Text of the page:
|Milestones in Film Sound Design
I am preparing lectures on sounddesign for films and would like to collect some opinions on which films you consider to be milestones in filmsounddesign
from the beginning till today.
The term "sound design" is a loaded one in this context because most of the films likely to appear on such a list had nobody credited as "sound designer."
I'm a huge fan of the films from the nineteen seventies and early eighties produced by the so-called "Movie Brat" directors, so most of the following quickly composed, short list is from them:
(though his approach is entirely different).
All excellent choices, I think. It occurs to me to add
If you can't get it perhaps
(though I guess it's not really in the same domain...)
I agree with many of the lists I read. So I suggest to add few films not so recent, if we understand for "good filmsound design" those films that introduced new forms of using sound.
2. Dear Randy, I know the term sounddesign is a critical one, but I
3. Dear Elisabeth, of course I already own and appreciate your book.
It's a good list of titles that have been given so far. I'd like to add "The Exorcist", which had an influential and unusual approach to its track. The supervising sound editor was Fred Brown, the lead re-recording mixer was Buzz Knudsen, and the director who was molding the whole process was William Friedkin.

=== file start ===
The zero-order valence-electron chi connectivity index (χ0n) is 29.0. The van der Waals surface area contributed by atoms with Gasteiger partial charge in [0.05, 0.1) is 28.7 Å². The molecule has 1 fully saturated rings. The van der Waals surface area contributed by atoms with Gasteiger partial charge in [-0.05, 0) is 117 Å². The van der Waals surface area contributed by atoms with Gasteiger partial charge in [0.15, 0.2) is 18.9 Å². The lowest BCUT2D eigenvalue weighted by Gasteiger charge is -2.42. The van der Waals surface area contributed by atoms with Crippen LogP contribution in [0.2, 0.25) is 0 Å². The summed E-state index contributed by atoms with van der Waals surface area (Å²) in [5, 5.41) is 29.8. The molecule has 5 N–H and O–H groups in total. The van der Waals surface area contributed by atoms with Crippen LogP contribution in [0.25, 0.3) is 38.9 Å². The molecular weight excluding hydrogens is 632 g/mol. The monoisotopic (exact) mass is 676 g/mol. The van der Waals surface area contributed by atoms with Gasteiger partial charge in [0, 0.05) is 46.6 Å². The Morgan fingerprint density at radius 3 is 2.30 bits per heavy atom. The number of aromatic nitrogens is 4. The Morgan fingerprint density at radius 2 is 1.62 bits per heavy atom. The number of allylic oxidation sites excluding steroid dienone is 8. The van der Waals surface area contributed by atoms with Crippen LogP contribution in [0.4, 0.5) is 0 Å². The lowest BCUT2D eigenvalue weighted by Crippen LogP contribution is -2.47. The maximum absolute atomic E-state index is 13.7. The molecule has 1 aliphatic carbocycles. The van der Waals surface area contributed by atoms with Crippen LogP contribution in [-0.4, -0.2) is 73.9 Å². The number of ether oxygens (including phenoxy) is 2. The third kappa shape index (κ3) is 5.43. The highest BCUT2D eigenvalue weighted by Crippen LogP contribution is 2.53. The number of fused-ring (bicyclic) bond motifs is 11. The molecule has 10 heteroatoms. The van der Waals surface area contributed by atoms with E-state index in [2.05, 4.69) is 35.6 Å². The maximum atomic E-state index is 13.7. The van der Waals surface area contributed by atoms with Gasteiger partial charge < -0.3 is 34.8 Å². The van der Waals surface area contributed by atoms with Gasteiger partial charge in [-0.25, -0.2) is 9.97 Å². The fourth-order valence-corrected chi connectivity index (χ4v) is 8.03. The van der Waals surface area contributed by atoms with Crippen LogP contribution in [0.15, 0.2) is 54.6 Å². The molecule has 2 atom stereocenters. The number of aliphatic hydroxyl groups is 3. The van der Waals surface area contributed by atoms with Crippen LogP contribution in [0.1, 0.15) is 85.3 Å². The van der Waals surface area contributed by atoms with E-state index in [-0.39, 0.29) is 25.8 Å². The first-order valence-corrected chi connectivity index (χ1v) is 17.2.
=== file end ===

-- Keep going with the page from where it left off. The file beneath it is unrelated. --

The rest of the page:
One of the recurring themes in this discussion group is that not all directors are intimately involved in the details of the sound editing and mix. Friedkin is one of the exceptions. (Sometime I may have to post some of my experiences on "To Live and Die in L.A.")
But let me nominate another sound designer for consideration, someone you might not have heard of, although you've certainly heard his work. If good sound design is meant to immerse the audience in a compelling "sonic world" that profoundly enriches the experience of the film to the extent that it forms a kind of distinct vocabulary of its own, then perhaps one of the greatest sound designers was a man named Tregoweth Brown.
Treg Brown was the editor who created the sound effects for all those classic old Warner Brothers cartoons, and his library of sounds still echoes around in my subconscious: a rabbit falls through the sky roaring like a plane in a steep dive; a duck gets flattened against a wall and peels free with a rubbery balloon stretch and a plunger coming unstuck.
Not what you'd ordinarily think of as art films, certainly, yet there
was a lot of artistry at work in them.
A discussion tread about good film sound design posted at the E-mail Group "Sound Article List" URL http://www.egroups.com/list/sound-article-list
/Sven E Carlsson
The sound-article-list eGroup is a service at Film Sound Design & Theory" http://www.filmsound.org (a resource site for sound design)
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